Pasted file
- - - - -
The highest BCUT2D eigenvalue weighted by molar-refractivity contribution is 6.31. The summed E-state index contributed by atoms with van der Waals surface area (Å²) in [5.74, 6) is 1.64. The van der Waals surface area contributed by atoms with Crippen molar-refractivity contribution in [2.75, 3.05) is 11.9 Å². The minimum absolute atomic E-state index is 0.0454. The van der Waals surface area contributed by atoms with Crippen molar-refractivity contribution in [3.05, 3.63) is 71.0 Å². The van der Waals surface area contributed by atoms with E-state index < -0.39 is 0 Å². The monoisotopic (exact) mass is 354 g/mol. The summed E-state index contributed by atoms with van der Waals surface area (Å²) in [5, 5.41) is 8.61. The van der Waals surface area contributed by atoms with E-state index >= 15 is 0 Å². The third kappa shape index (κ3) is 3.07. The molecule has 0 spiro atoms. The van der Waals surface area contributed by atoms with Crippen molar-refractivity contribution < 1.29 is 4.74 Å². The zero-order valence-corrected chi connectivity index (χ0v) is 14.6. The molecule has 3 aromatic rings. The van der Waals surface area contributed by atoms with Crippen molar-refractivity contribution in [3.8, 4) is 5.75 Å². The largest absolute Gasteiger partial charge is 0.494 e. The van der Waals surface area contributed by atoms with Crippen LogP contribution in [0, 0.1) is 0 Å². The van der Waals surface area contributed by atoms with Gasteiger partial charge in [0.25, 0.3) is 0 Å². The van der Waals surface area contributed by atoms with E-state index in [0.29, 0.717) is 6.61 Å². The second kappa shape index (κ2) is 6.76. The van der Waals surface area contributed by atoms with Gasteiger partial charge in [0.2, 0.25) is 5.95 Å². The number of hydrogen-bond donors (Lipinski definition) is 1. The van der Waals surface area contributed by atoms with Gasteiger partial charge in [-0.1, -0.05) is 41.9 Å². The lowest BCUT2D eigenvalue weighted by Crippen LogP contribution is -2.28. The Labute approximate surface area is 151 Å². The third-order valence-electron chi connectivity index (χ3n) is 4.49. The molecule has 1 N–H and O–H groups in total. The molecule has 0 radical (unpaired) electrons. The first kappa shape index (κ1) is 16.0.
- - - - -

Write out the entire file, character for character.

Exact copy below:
The highest BCUT2D eigenvalue weighted by molar-refractivity contribution is 6.31. The summed E-state index contributed by atoms with van der Waals surface area (Å²) in [5.74, 6) is 1.64. The van der Waals surface area contributed by atoms with Crippen molar-refractivity contribution in [2.75, 3.05) is 11.9 Å². The minimum absolute atomic E-state index is 0.0454. The van der Waals surface area contributed by atoms with Crippen molar-refractivity contribution in [3.05, 3.63) is 71.0 Å². The van der Waals surface area contributed by atoms with E-state index < -0.39 is 0 Å². The monoisotopic (exact) mass is 354 g/mol. The summed E-state index contributed by atoms with van der Waals surface area (Å²) in [5, 5.41) is 8.61. The van der Waals surface area contributed by atoms with E-state index >= 15 is 0 Å². The third kappa shape index (κ3) is 3.07. The molecule has 0 spiro atoms. The van der Waals surface area contributed by atoms with Crippen molar-refractivity contribution < 1.29 is 4.74 Å². The zero-order valence-corrected chi connectivity index (χ0v) is 14.6. The molecule has 3 aromatic rings. The van der Waals surface area contributed by atoms with Crippen molar-refractivity contribution in [3.8, 4) is 5.75 Å². The largest absolute Gasteiger partial charge is 0.494 e. The van der Waals surface area contributed by atoms with Crippen LogP contribution in [0, 0.1) is 0 Å². The van der Waals surface area contributed by atoms with Gasteiger partial charge in [0.25, 0.3) is 0 Å². The van der Waals surface area contributed by atoms with E-state index in [0.29, 0.717) is 6.61 Å². The second kappa shape index (κ2) is 6.76. The van der Waals surface area contributed by atoms with Gasteiger partial charge in [0.2, 0.25) is 5.95 Å². The number of hydrogen-bond donors (Lipinski definition) is 1. The van der Waals surface area contributed by atoms with Gasteiger partial charge in [-0.1, -0.05) is 41.9 Å². The lowest BCUT2D eigenvalue weighted by Crippen LogP contribution is -2.28. The Labute approximate surface area is 151 Å². The third-order valence-electron chi connectivity index (χ3n) is 4.49. The molecule has 1 N–H and O–H groups in total. The molecule has 0 radical (unpaired) electrons. The first kappa shape index (κ1) is 16.0.